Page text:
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I'm interested in looking at mappings of functions.

For example, how would I come up with a function $f:x\in[0,\infty)|\longmapsto\ (-\infty, 0]$ where $f(x)=x^2.$ Basically I want to glue every point to the right of this function to the left.

GA316
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Mr.Fry
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  • If I've understood the question correctly, no such function exists. Basically, the graph of any such function would be a subset of $[0,\infty) \times (-\infty,0],$ which is the bottom-right quadrant of the Cartesian plane. However, the graph of $x^2,$ viewed as a subset of $\mathbb{R}^2$, remains outside this quadrant, except at $(0,0)$. Therefore, no such function exists. – goblin GONE Nov 07 '13 at 06:46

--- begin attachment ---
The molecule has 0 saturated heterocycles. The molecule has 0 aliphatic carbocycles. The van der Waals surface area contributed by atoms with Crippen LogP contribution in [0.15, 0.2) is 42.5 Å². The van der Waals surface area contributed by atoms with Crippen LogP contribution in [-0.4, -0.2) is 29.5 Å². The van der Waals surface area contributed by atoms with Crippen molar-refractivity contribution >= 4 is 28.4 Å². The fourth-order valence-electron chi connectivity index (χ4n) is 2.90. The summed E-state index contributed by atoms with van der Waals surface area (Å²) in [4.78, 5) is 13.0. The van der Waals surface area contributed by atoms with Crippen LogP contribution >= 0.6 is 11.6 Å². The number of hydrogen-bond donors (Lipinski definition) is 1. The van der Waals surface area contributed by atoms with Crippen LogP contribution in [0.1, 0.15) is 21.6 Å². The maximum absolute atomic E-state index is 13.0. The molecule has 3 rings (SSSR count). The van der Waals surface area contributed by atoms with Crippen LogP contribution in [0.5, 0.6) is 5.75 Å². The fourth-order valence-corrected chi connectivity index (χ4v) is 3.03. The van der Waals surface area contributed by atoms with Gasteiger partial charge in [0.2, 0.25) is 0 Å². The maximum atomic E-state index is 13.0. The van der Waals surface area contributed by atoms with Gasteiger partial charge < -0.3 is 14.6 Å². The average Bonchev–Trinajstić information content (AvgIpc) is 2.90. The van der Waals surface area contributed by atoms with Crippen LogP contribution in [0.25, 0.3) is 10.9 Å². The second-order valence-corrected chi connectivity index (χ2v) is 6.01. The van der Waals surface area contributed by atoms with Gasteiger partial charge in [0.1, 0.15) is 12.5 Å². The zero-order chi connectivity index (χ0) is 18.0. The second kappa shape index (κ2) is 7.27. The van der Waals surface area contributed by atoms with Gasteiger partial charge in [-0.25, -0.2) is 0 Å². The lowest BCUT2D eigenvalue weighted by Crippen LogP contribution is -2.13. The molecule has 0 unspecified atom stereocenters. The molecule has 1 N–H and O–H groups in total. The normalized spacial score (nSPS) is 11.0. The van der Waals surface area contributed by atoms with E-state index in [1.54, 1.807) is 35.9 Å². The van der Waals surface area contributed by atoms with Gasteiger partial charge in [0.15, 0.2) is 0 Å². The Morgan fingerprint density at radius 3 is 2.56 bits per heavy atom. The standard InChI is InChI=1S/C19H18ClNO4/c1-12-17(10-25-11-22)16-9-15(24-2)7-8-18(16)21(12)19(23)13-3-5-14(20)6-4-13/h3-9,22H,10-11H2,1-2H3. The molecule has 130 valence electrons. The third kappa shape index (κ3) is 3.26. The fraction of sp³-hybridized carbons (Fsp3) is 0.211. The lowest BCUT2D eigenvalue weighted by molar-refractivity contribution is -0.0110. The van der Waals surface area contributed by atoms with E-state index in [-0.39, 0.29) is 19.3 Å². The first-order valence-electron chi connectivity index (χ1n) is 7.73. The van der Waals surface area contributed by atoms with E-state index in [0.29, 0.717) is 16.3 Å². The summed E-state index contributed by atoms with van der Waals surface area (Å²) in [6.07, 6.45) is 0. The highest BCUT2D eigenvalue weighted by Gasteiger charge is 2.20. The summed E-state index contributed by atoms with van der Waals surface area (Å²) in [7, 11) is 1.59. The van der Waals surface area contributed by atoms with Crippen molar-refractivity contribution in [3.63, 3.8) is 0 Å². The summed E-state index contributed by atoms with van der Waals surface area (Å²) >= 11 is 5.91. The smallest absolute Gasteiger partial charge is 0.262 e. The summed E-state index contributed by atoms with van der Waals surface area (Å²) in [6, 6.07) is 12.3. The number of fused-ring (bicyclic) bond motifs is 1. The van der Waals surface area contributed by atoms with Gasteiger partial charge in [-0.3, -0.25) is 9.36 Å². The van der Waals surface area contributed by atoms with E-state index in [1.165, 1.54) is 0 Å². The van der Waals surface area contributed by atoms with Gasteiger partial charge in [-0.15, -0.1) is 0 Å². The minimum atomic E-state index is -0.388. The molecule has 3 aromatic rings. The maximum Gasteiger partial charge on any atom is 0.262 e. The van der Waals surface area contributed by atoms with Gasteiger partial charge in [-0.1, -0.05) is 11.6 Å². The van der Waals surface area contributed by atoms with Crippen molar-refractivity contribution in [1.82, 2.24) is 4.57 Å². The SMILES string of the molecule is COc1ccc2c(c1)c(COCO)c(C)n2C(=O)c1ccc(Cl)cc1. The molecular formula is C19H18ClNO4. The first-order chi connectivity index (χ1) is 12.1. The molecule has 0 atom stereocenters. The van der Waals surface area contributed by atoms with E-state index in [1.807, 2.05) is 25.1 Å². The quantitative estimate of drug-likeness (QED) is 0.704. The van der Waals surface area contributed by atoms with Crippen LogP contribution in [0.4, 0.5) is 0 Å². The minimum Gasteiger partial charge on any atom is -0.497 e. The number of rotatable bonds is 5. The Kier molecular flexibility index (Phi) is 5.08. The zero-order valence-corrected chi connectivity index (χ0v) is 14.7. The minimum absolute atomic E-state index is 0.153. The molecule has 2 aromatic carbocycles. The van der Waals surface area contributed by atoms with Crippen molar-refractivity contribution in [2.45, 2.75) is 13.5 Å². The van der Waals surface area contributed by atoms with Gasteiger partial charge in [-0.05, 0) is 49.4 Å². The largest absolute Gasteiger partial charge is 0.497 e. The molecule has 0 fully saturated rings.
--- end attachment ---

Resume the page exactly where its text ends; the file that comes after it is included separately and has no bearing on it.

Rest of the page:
• Yes, this is true. I should of thought about this before asking, but thanks. – Mr.Fry Nov 07 '13 at 06:47
  • Your welcome! $\!\!$ – goblin GONE Nov 07 '13 at 06:50

1 Answers1

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HINT: Construct a function mapping positive elements to their additive inverse. This is impossible with $f(x) = x^2$.

Don Larynx
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